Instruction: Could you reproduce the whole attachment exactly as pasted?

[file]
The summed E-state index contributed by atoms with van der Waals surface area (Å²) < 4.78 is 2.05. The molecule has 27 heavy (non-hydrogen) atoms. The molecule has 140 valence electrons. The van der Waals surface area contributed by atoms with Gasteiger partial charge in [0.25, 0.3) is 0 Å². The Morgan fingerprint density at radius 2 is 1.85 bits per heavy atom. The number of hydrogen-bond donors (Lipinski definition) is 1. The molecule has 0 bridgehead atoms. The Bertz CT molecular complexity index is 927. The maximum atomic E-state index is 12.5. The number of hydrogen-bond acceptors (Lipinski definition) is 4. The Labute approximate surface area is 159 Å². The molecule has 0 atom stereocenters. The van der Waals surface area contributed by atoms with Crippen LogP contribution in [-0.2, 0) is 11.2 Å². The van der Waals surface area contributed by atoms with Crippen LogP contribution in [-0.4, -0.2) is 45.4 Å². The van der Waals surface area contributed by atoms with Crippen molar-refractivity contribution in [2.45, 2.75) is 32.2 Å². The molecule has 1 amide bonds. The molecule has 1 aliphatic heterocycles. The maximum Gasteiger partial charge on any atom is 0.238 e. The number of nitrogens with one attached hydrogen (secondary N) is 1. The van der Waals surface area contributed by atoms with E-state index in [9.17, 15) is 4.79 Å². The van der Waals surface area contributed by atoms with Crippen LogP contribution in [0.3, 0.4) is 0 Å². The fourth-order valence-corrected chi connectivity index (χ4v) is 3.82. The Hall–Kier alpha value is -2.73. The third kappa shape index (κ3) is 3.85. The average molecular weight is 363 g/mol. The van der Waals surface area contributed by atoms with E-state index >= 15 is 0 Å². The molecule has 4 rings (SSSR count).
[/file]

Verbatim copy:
The summed E-state index contributed by atoms with van der Waals surface area (Å²) < 4.78 is 2.05. The molecule has 27 heavy (non-hydrogen) atoms. The molecule has 140 valence electrons. The van der Waals surface area contributed by atoms with Gasteiger partial charge in [0.25, 0.3) is 0 Å². The Morgan fingerprint density at radius 2 is 1.85 bits per heavy atom. The number of hydrogen-bond donors (Lipinski definition) is 1. The molecule has 0 bridgehead atoms. The Bertz CT molecular complexity index is 927. The maximum atomic E-state index is 12.5. The number of hydrogen-bond acceptors (Lipinski definition) is 4. The Labute approximate surface area is 159 Å². The molecule has 0 atom stereocenters. The van der Waals surface area contributed by atoms with Crippen LogP contribution in [-0.2, 0) is 11.2 Å². The van der Waals surface area contributed by atoms with Crippen LogP contribution in [-0.4, -0.2) is 45.4 Å². The van der Waals surface area contributed by atoms with Crippen molar-refractivity contribution in [2.45, 2.75) is 32.2 Å². The molecule has 1 amide bonds. The molecule has 1 aliphatic heterocycles. The maximum Gasteiger partial charge on any atom is 0.238 e. The number of nitrogens with one attached hydrogen (secondary N) is 1. The van der Waals surface area contributed by atoms with E-state index in [9.17, 15) is 4.79 Å². The van der Waals surface area contributed by atoms with Crippen LogP contribution in [0.3, 0.4) is 0 Å². The fourth-order valence-corrected chi connectivity index (χ4v) is 3.82. The Hall–Kier alpha value is -2.73. The third kappa shape index (κ3) is 3.85. The average molecular weight is 363 g/mol. The van der Waals surface area contributed by atoms with E-state index >= 15 is 0 Å². The molecule has 4 rings (SSSR count).